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  • Author: Norbert Floriš x
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Potential of Short Food Supply Chains, their Role and Support within the Rural Development Policy in the Slovak Republic


Current unfavourable situation in agricultural sector of the Slovak Republic makes national public authorities to look for possible solutions for satisfaction of local producers and consumers as well. Increase of domestic production in the programming period 2014-2020 with focus especially on producing high quality products is a challenge for Slovak government and local producers, too. In this paper we reveal the theoretical determination, legal limitations, opportunities for support and the level of implementation of short food supply chains as a tool for farmers, producers and processors to increase the added value of their products through promotion of existing and creation of new local markets. The possible support is described both in terms of the rural development policy as well as the regional policy, under limitations defined in European and national legal documents. The level of implementation of short food supply chains in agricultural sector of the SR is described in relation to the Rural Development Programme of the Slovak Republic 2014-2020.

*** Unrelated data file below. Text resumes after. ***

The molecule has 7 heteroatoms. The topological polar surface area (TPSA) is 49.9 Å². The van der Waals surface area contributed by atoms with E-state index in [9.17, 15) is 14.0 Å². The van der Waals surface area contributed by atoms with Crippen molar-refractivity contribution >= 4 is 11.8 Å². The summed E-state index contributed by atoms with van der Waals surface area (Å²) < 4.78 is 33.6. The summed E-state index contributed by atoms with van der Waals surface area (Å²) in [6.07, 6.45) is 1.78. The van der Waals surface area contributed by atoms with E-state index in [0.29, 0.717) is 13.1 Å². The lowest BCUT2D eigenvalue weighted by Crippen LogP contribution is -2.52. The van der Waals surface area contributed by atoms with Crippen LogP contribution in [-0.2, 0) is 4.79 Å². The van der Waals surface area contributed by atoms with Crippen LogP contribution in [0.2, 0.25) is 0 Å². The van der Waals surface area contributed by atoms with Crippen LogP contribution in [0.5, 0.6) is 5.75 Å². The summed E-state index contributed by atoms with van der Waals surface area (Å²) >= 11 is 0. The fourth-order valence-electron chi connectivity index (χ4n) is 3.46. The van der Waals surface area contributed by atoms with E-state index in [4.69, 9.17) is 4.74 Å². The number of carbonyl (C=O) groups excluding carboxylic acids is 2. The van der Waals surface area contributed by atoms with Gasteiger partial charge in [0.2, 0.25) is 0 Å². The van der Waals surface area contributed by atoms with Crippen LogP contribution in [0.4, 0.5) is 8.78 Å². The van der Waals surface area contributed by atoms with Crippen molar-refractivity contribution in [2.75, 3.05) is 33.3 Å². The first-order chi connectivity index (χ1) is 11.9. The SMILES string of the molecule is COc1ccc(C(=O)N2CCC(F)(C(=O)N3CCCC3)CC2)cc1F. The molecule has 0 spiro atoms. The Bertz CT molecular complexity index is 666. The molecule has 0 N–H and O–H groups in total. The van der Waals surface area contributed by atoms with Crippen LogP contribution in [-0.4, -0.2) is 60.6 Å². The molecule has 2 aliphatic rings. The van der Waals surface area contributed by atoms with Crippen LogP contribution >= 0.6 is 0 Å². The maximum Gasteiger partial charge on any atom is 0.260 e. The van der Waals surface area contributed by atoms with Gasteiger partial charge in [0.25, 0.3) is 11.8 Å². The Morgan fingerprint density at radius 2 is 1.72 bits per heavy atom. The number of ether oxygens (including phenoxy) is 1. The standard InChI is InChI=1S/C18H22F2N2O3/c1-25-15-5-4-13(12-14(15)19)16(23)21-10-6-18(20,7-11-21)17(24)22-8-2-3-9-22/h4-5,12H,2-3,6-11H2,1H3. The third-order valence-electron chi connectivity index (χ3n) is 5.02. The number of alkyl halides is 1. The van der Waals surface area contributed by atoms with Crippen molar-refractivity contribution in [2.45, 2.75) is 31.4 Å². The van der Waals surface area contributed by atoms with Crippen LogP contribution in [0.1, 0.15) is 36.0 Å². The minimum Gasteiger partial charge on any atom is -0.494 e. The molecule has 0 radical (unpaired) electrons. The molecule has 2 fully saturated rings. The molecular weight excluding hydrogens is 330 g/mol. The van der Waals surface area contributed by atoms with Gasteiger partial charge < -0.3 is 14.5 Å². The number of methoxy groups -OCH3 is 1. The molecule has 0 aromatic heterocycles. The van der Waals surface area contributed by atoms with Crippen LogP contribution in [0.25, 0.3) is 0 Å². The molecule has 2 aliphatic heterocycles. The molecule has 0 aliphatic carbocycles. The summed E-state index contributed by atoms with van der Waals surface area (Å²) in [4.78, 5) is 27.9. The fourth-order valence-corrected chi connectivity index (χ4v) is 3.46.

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Evaluation of Small and Medium-Sized Enterprises Operating in Short Supply Chains Within Slovak School Programmes


Despite of reduction of its share on the gross domestic product, agriculture remains a branch generating job opportunities in rural areas. However, through more intensive farming procedures, it puts a pressure on environment and sustainability of agricultural production and prolongs the distance of distributed goods. Reduction of the mentioned impacts is possible through shortening the food supply chain subsequently resulting in increase of local sale, demand for local services and increase of labour market, putting an emphasis on support of small and medium – sized enterprises and their economic viability improvement. This paper evaluates the performance of small and medium enterprises and micro-enterprises which applied for the support and supplied and distributed fruits, vegetables, milk and milk products to kindergartens and primary schools within the School Fruits and Vegetables and the School Milk programme. We suppose that through supplying local schools they contributed to the food supply chain shortening.

Open access